Isaiah gives us a lens into God’s plan. Israel was to be a light for the Gentiles so that the Lord’s salvation may reach to the ends of the earth (Isaiah 49:6). The light of God’s promises has no limit. When nations would pass through this common corridor because of travel or commerce, they would be exposed to the promises of the God of Israel. When Israel had any interaction with other nations, its unique history revolved around God’s promises. Beyond the outsiders whom we know were brought into God’s family (e.g., Ruth, Rahab), who can count the number of other adopted souls reached in Old Testament times?
His grace to Israel in the Old Testament was only the beginning, not the end.
God’s love for the Old Testament people of Israel may be different in terms of practical history and purpose of preservation. But according to the ultimate promise, all who believe in God’s promised Savior, Jesus, are God’s people. In this way, all believers are the spiritual and eternal Israel of God, children of Abraham by faith (Romans 4:16,17). Thus, the result of God’s love to those believers inside and those believers outside the nation of Israel is the same!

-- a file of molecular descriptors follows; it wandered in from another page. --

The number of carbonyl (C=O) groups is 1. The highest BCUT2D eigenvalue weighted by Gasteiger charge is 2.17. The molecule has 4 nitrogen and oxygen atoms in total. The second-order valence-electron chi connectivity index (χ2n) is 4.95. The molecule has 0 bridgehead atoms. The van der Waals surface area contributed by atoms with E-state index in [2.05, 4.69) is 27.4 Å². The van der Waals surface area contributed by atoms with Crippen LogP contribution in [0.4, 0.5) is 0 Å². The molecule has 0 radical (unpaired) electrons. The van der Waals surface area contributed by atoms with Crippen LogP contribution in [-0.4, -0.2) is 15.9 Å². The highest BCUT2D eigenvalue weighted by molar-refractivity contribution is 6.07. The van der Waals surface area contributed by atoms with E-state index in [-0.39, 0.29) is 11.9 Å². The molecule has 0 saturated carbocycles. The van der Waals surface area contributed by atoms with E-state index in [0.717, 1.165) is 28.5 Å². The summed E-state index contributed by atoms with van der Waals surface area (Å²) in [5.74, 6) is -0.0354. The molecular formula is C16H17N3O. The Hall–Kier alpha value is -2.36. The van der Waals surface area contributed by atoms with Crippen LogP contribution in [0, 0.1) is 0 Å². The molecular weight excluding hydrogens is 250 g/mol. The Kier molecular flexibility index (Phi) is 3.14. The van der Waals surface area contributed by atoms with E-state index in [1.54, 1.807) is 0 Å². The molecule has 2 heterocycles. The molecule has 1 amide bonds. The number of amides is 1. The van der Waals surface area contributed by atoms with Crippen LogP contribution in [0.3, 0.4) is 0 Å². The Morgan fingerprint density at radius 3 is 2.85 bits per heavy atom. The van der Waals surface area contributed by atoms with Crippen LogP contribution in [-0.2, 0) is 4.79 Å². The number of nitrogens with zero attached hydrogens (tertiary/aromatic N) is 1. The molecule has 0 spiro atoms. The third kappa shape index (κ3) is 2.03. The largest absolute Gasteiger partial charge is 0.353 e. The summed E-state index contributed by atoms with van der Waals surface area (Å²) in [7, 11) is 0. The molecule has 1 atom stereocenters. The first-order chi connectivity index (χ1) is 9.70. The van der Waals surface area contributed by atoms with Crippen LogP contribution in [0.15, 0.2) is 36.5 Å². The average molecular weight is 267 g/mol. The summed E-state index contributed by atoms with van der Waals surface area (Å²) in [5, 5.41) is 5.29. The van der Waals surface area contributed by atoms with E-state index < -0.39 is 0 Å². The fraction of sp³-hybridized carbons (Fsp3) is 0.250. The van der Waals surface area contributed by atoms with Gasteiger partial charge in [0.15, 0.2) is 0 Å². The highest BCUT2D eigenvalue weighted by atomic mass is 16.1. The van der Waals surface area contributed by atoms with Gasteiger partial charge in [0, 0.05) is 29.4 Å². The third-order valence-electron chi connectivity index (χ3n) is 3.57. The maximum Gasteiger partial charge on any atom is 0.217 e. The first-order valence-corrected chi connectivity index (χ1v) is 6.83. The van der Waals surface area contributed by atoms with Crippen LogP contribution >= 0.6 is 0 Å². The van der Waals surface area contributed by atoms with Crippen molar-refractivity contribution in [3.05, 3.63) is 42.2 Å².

The goal was always to bless all nations because the Savior coming from Israel was coming for all! It’s all about Jesus, the Savior of the world! Consider the number of ways we have seen this plan play out.
- Christmas: Greater than the brightest lighthouse, angels lit up the night sky with blinding glory and a deafening “Gloria!” There’s more: “On earth peace to those on whom his favor rests” (Luke 2:14). God’s bright plan of salvation has come to light in the person of Jesus Christ.